There is considerable debate surrounding the value of prostate cancer screening with prostate-specific antigen (PSA) testing, and the 2012 United States Preventive Services Task Force (USPSTF) recommendation against PSA testing lies at the center of this debate. This recommendation was made in part due to the potential harms--such as erectile dysfunction and urinary incontinence--associated with the treatment of clinically insignificant prostate cancer with radical prostatectomy or radiation.
To examine the use of diagnostics and treatments for prostate cancer in the years surrounding the USPSTF recommendation, James Kearns, MD, of the University of Washington School of Medicine in Seattle, and his colleagues analyzed MarketScan claims, which capture more than 30 million privately insured patients in the United States. The team looked specifically at information related to PSA testing, prostate biopsy, prostate cancer diagnosis, and definitive local treatment in men aged 40-64 years for the years 2008-2014. Men under age 65 years may benefit most from radiation or surgery for their prostate cancer because prostate cancer tends to cause problems for men many years after diagnosis.
In the analysis of approximately 6 million men with a full year of data, PSA testing, prostate biopsy, and prostate cancer detection declined significantly between 2009 and 2014, most notably after 2011. The prostate biopsy rate per 100 patients with a PSA test decreased over the study period from 1.95 to 1.52. Prostate cancer incidence per prostate biopsy increased over the study period from 0.36 to 0.39. Of new prostate cancer diagnoses, the proportion managed with definitive local treatment decreased from 69 percent to 54 percent. Both PSA testing and prostate cancer incidence decreased significantly after 2011.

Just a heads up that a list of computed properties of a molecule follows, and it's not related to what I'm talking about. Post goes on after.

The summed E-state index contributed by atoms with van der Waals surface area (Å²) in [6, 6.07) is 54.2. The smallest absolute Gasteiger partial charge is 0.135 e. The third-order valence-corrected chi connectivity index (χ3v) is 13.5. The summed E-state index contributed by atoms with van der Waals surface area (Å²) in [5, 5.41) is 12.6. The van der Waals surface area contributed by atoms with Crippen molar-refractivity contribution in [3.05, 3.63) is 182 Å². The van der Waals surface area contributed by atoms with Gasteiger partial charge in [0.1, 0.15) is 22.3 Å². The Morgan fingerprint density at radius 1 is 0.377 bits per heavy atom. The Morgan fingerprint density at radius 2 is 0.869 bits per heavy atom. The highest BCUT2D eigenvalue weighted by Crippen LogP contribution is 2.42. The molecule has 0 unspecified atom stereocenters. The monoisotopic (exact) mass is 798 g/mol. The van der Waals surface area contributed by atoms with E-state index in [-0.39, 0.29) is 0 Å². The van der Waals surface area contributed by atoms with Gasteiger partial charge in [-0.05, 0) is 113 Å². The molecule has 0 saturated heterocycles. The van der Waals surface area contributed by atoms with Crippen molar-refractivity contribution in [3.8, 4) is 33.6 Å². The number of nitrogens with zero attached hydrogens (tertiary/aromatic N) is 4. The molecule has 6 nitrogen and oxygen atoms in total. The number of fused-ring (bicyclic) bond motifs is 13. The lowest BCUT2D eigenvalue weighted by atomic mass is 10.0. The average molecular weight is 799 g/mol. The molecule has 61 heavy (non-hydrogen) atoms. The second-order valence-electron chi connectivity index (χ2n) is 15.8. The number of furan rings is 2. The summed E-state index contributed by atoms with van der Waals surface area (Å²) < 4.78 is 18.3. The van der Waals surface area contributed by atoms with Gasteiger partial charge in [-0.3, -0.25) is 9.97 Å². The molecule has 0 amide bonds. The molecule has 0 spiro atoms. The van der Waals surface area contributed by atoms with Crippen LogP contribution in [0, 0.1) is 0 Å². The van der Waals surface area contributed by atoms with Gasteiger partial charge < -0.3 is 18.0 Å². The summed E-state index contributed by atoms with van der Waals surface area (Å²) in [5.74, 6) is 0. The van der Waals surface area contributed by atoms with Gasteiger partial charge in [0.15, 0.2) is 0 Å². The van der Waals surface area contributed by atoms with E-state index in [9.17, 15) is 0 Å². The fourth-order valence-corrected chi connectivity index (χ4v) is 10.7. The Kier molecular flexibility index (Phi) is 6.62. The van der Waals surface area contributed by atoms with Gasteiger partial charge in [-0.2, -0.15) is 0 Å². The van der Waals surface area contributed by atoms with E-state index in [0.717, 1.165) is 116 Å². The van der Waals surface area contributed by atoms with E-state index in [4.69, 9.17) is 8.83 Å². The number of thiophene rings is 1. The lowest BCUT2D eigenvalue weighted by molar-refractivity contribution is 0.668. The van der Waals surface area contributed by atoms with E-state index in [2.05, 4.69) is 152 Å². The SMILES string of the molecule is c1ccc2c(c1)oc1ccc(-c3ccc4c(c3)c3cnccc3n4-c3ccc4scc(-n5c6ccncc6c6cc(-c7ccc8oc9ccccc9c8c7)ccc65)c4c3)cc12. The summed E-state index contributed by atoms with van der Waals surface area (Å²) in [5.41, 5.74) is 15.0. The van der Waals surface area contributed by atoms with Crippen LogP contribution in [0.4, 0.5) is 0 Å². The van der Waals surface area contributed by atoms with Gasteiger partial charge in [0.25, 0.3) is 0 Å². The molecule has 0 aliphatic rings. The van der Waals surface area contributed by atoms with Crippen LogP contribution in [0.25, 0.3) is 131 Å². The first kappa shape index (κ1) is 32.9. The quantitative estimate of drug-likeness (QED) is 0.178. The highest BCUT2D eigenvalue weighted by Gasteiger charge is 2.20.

"In addition to finding decreased prostate cancer screening, we found that fewer men were being diagnosed with prostate cancer, and even fewer men were being treated with surgery or radiation for their prostate cancer. This means that that they are likely choosing active surveillance for low risk prostate cancer," said Dr. Kearns. "This is important because active surveillance has been shown to be safe in many men, and it avoids problems associated with prostate cancer treatment, such as urinary incontinence and erectile dysfunction. Part of the controversy surrounding prostate cancer screening was that men who didn't need surgery or radiation for their prostate cancer were still undergoing those treatments. If those men are instead undergoing active surveillance of their low risk prostate cancer, then the harms of screening will be lower."
In an accompanying editorial, Christopher Filson, MD, MS, of Emory University School of Medicine notes that additional research is needed to determine which men will gain the most value from screening and to identify and correct gaps in the delivery of prostate cancer care to minimize overtreatment while abrogating the incidence of metastatic prostate cancer in the future. "The key will be performing PSA screening--in addition to biopsies and prostate cancer treatment--more intelligently, not more frequently," he writes.